Magnolia (1999)
August 14, 2021 6:42 PM - Subscribe

An epic mosaic of interrelated characters in search of love, forgiveness, and meaning in the San Fernando Valley.

The article on Magnolia at Wikipedia has plenty of info with all the usual snippets from reviewers. Ebert gave it four stars in his original review when the movie came out and later included it on his Great Movies list. Not everyone was as enthralled by it, but everyone was hot on Tom Cruise's performance.

From Wiki: "Following the film's release, Anderson said: "I really feel ... That Magnolia is, for better or worse, the best movie I'll ever make." Later, however, he came to consider it overlong[.]"

Poster's thought:
This movie by Paul Thomas Anderson is way too complicated for a quick summary here, so just go to Wikipedia. At three hours long, this movie's pacing keeps it moving, but at the same time, without a clear plot, the little snippets of each character's life just seem to keep coming and coming and the movie started to drag for me. I was glad to see it over. I agree with PTA that losing twenty minutes would have been good.

The actors are all great. I was most impressed by Tom Cruise. This is one of those roles where he sheds his hot shot persona and goes all out and it is really something to see here. It's also interesting to watch him play a self-help guru. I couldn't help but think about his real life role in Scientology and its business of selling books and stuff to its followers.

As to the movie's themes on coincidence, the way PTA illustrates it is very well done. The interlocking fates of the characters are all extremely well shown. It is very well edited.
posted by Fukiyama (16 comments total) 3 users marked this as a favorite
 
I saw this when it was out in theatres and not since, so when I was 17. I was excited going in and came out certain I… was missing something. I definitely did not get it at the time. Maybe I’m due for a rewatch? For now my primary impression of the movie is that it has a really excellent soundtrack.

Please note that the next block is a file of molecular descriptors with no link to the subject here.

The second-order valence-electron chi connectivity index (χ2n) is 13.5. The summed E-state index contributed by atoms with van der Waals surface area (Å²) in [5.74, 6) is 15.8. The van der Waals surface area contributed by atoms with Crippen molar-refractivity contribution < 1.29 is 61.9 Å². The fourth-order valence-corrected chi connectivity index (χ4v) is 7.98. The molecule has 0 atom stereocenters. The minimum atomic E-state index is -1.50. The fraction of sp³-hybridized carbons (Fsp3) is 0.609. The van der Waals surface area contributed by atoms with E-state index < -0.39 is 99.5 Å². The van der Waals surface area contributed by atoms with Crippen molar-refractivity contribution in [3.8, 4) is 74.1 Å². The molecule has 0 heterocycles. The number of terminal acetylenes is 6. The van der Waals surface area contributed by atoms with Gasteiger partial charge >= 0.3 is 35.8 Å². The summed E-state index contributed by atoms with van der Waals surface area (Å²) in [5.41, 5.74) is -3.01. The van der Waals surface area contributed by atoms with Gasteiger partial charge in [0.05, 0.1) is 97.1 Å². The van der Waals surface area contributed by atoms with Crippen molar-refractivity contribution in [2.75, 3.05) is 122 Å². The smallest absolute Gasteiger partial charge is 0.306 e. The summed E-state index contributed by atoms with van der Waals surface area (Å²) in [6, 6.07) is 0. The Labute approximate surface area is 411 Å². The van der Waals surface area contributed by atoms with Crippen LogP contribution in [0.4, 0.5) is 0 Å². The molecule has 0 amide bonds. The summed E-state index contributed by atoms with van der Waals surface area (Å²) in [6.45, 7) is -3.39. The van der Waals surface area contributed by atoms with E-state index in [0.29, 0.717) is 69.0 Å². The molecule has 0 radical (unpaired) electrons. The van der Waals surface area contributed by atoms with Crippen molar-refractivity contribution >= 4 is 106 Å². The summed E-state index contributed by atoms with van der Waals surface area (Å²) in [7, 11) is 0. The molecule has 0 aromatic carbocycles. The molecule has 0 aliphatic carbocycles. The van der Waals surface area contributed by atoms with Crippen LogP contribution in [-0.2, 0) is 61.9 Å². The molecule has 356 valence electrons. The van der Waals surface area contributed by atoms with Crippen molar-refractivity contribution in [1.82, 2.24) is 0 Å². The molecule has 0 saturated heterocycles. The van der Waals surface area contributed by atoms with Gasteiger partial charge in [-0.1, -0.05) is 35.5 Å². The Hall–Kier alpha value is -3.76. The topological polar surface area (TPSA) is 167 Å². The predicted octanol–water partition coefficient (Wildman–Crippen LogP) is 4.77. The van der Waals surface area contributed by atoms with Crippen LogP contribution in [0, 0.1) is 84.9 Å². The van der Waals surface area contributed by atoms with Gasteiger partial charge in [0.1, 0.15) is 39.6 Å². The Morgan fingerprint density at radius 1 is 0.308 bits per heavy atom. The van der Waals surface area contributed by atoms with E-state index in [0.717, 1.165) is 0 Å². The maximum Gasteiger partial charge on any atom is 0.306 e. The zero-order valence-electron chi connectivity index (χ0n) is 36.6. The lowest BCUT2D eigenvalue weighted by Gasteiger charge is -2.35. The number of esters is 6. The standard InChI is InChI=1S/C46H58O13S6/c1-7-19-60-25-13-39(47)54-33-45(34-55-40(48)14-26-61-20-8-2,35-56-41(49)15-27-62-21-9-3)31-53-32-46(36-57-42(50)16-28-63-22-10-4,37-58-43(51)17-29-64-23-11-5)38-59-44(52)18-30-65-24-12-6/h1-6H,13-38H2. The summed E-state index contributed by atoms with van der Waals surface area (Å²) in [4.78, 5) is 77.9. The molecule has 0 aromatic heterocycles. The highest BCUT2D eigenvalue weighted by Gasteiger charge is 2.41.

posted by obfuscation at 4:50 AM on August 15


Also: lol the “plot” section on Wikipedia has a caveat that the summary may be too long or excessively detailed. Not sure that’s avoidable.
posted by obfuscation at 4:52 AM on August 15


Excellent use of Aimee Mann music.
posted by rmd1023 at 5:04 AM on August 15 [8 favorites]


This is one of those ensemble movies that is as much about Los Angeles as a place as it is about anything (see also Short Cuts, Grand Canyon, What's Cooking, Crash, etc.). Watched it again a couple of years ago and it didn't ring as true as it did 20 years ago, mainly because it feels so white while it's about a place that is so diverse. The most stunning moment is when time is suspended and the cast begins singing along to Mann's "Wise Up." It shouldn't work, but it does, and it makes the frogfall seem less weird by comparison.

My wife designs theatre and worship experiences, and looking for ways to break out of what's normal and expected and into a whole different realm of experience is what she calls a "Magnolia Moment"--looking to create a similar feel to when the movie breaks open and the cast is/isn't still playing their roles but are singing along to the soundtrack and you're no longer just watching something you thought you understood but it's something else now.

It's an imperfect movie, but I love that it reaches for something more. And so many actors acting their pants off. You could cut 20 minutes, but I'd still want 20 minutes more of Philip Seymore Hoffman staring into space and William H Macy whining and John C Reilly bumbling. I'm not sure you improve the movie by cutting it, you just get less of it.
posted by rikschell at 5:27 AM on August 15 [4 favorites]


I also had problems with the length. This was exacerbated by the soundtrack's taunt "it's not going to stop" just as I was starting to feel the drag.
posted by polytope subirb enby-of-piano-dice at 10:51 AM on August 15 [2 favorites]


Cruise should have won an Oscar for this. The quietly judging you scene and the final scene with his father are incredibly nuanced. The entire character really sort of plays on Cruise being perceived as similar in personality to Mackey.

Moore in the pharmacy is a scene that is pretty relevant to current times. The criminalization/demonization of narcotic pain relievers has gotten ten times worse.

Being raised religious the whole frog thing was deeply hard-hitting at the time but sometime later I saw an interview where Anderson said he didn't even know there was a plague of frogs in the Bible. Aside from it being super weird to me that he didn't know that, or said he didn't, that was when I decided to never read or watch directors talk about their work. I prefer to react to what I connect to rather than what they think they're doing.
posted by M Edward at 11:36 AM on August 15 [1 favorite]


Also I wouldn't call Mackey a self-help guru, he is a Pick-Up-Artist.